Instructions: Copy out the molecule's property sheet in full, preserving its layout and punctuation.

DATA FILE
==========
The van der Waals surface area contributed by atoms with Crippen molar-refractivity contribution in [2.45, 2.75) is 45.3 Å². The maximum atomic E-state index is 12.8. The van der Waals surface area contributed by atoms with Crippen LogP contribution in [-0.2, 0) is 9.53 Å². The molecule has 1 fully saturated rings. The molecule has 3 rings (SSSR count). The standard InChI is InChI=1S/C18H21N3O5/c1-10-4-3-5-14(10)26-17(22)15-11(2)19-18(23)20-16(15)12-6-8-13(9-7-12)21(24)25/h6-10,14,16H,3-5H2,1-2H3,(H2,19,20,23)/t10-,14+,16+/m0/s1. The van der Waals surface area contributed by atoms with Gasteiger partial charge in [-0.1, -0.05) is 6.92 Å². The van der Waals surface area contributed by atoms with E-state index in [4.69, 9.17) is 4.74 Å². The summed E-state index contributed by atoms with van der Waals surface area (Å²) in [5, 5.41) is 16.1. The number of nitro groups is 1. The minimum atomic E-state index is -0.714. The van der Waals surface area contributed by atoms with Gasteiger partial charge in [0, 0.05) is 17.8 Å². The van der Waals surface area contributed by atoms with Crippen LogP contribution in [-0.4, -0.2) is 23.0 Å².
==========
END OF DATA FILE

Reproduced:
The van der Waals surface area contributed by atoms with Crippen molar-refractivity contribution in [2.45, 2.75) is 45.3 Å². The maximum atomic E-state index is 12.8. The van der Waals surface area contributed by atoms with Crippen LogP contribution in [-0.2, 0) is 9.53 Å². The molecule has 1 fully saturated rings. The molecule has 3 rings (SSSR count). The standard InChI is InChI=1S/C18H21N3O5/c1-10-4-3-5-14(10)26-17(22)15-11(2)19-18(23)20-16(15)12-6-8-13(9-7-12)21(24)25/h6-10,14,16H,3-5H2,1-2H3,(H2,19,20,23)/t10-,14+,16+/m0/s1. The van der Waals surface area contributed by atoms with Gasteiger partial charge in [-0.1, -0.05) is 6.92 Å². The van der Waals surface area contributed by atoms with E-state index in [4.69, 9.17) is 4.74 Å². The summed E-state index contributed by atoms with van der Waals surface area (Å²) in [5, 5.41) is 16.1. The number of nitro groups is 1. The minimum atomic E-state index is -0.714. The van der Waals surface area contributed by atoms with Gasteiger partial charge in [0, 0.05) is 17.8 Å². The van der Waals surface area contributed by atoms with Crippen LogP contribution in [-0.4, -0.2) is 23.0 Å².